RABBIT is a print journal for nonfiction poetry, based in Melbourne, Australia. It was founded by Jessica L. Wilkinson in mid-2011 and has recently released its 36th issue.
A pioneer in the field, RABBIT intends to celebrate the potential for poetry to explore and interrogate the boundaries of nonfiction writing. RABBIT encourages poets to openly engage with auto/biography, history, politics, economics, mathematics, cultural analysis, science, the environment, and all other aspects of real world experience, recollection and interpretation.
RABBIT publishes all things poetry – poems, reviews, essays on poetry and poetics, interviews with poets, and visual art by poets – with an emphasis on new and emerging rabbits (poets) and a focus on supporting Australian poetry.
Some of the contributors to the journal include Jordie Albiston, Natalie Harkin, Johanna Drucker, Dennis Cooley, Craig Santos Perez, Jaya Savige, Justin Clemens, Jennifer Compton, Jane Hirshfield, Kenneth Goldsmith, Stuart Cooke, Melody Paloma, Lisa Gorton, Duncan Hose, Michael Farrell, Petra White, Cassandra Atherton, Liam Ferney, Miriam Wei Wei Lo, Amy Brown, Alison Whittaker, Anna Jackson, Alex Skovron, Alvin Pang, joanne burns, Robert Sullivan, Ian McBryde, Jeanine Leane, Kate Middleton, Jill Jones, Bonny Cassidy, Patrick Jones, Eileen Myles, Ann Vickery, Lesley Wheeler, Ania Walwicz, Pierre Joris, Peter Boyle, Ken Bolton, Fiona Hile and Pam Brown.
Rabbit is currently accepting poetry submissions for Issue 38: the ARCHIVE Issue, to be guest co-edited by Anne Casey and Jason Wee.
Jeanine Leane refers to writing from the archive as a way 'to fill in the spaces; to engage with the materiality—gather the scattered shards and move it to the emotion, to the voices still screaming to get out of the box—to be freed from the cardboard prison’. How can we, as poets, return to the archive and reanimate voices and lives silenced through time and the resolve of official record-makers? How else might we think of, approach and (re)imagine archives, as cosmologies, as expansive structures for comprehending larger, wider dimensions, like the past, time, universes? For this issue, we are interested in poems that explore, engage with, test and challenge 'the archive' as place, space, repository and/or concept.
We invite poets to send up to 3 poems in one document through Rabbit’s Submittable site. Please include in the cover letter of your submission:
• full contact details (postal address, email)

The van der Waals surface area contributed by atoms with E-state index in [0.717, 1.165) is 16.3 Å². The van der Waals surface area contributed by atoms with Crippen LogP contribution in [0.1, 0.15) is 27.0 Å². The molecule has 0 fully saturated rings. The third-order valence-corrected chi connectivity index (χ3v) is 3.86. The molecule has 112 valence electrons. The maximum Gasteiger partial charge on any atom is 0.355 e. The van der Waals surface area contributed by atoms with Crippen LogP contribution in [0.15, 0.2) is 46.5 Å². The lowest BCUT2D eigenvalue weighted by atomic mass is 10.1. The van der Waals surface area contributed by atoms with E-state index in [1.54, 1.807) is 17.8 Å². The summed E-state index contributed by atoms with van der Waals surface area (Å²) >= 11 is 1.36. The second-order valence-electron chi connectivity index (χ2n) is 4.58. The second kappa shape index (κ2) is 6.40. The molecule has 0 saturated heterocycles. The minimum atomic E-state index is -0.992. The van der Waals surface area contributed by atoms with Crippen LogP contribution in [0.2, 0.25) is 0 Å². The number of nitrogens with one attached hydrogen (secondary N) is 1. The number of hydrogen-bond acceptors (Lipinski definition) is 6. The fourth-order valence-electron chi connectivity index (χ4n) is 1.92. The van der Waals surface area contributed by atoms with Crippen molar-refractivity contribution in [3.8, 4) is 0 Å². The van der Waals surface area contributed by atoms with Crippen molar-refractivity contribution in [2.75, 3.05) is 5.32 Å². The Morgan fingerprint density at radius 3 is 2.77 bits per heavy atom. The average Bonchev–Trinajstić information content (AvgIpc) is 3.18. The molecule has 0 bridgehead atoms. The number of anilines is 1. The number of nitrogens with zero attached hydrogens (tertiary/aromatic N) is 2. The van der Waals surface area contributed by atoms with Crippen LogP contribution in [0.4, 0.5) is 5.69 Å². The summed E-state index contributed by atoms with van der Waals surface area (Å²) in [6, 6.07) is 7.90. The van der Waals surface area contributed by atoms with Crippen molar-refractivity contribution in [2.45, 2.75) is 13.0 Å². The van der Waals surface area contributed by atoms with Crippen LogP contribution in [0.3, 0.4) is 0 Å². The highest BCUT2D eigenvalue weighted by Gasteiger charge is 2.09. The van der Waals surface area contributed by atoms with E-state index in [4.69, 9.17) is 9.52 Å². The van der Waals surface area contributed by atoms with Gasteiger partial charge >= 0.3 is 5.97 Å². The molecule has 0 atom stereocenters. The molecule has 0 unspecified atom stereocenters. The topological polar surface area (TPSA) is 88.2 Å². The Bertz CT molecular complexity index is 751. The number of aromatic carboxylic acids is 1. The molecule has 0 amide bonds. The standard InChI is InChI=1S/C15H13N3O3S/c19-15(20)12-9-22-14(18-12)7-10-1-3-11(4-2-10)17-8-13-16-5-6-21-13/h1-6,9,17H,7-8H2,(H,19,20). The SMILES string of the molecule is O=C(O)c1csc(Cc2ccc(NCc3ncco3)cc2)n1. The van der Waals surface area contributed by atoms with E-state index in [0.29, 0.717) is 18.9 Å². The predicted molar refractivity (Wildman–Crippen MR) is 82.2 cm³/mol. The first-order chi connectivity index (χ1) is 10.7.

• 50-word max. bio
• a short (50-word max.) response to the following: "Name a poem that you like that draws on/relates to archival research/thinking and why you like it."
SUBMISSIONS CLOSE MIDNIGHT Friday 28th April 2023
About the guest editors:
Originally from the west of Ireland and living in Sydney, ANNE CASEY is author of five poetry collections. A journalist and legal author for 30 years, her work is widely published internationally, ranking in The Irish Times' Most Read. Anne has won literary awards in Ireland, Australia, the UK, Canada, Hong Kong, India and the USA, most recently American Writers Review 2021 and the Henry Lawson Prize 2022. She is the recipient of an Australian Government scholarship and a bursary for her doctoral studies in archival research and poetry at the University of Technology Sydney. anne-casey.com @1annecasey
JASON WEE is an artist and a writer. He is the author of two chapbooks, most recently as a part of his installation 'A Poem, An Essay, A Fable' for the 2022 Kochi-Muziris Biennale, as well as three poetry collections. His most recent, In Short Future Now (Sternberg Press), was a Gaudy Boy Poetry Prize finalist and received a Judges' Citation for the 2022 Singapore Literature Prize. He was a part of 52 Artists, 52 Actions, a multi-platform exhibition project at Artspace Sydney. He exhibits regularly with Yavuz Gallery. He is the co-editor with Cyril Wong of Softblow Poetry Journal, and he directs Grey Projects, an art library, residency and exhibition space in Singapore. @jasewee
RABBIT is a journal of nonfiction poetry. If you are concerned that your take on the ‘real world’ is slightly abstract, don’t worry–include a line or two to tell us why you categorise your poem as ‘nonfiction.’ We are very much open to poetry experiments! Please note that we do not accept previously published poems; simultaneous submissions are fine (provided you let us know immediately if your poems have been accepted elsewhere).
RABBIT also publishes book reviews, essays interviews with poets and visual artworks by poets. The editors regularly solicit this material, but are open to expressions of interest. Please see the website at rabbitpoetry.com.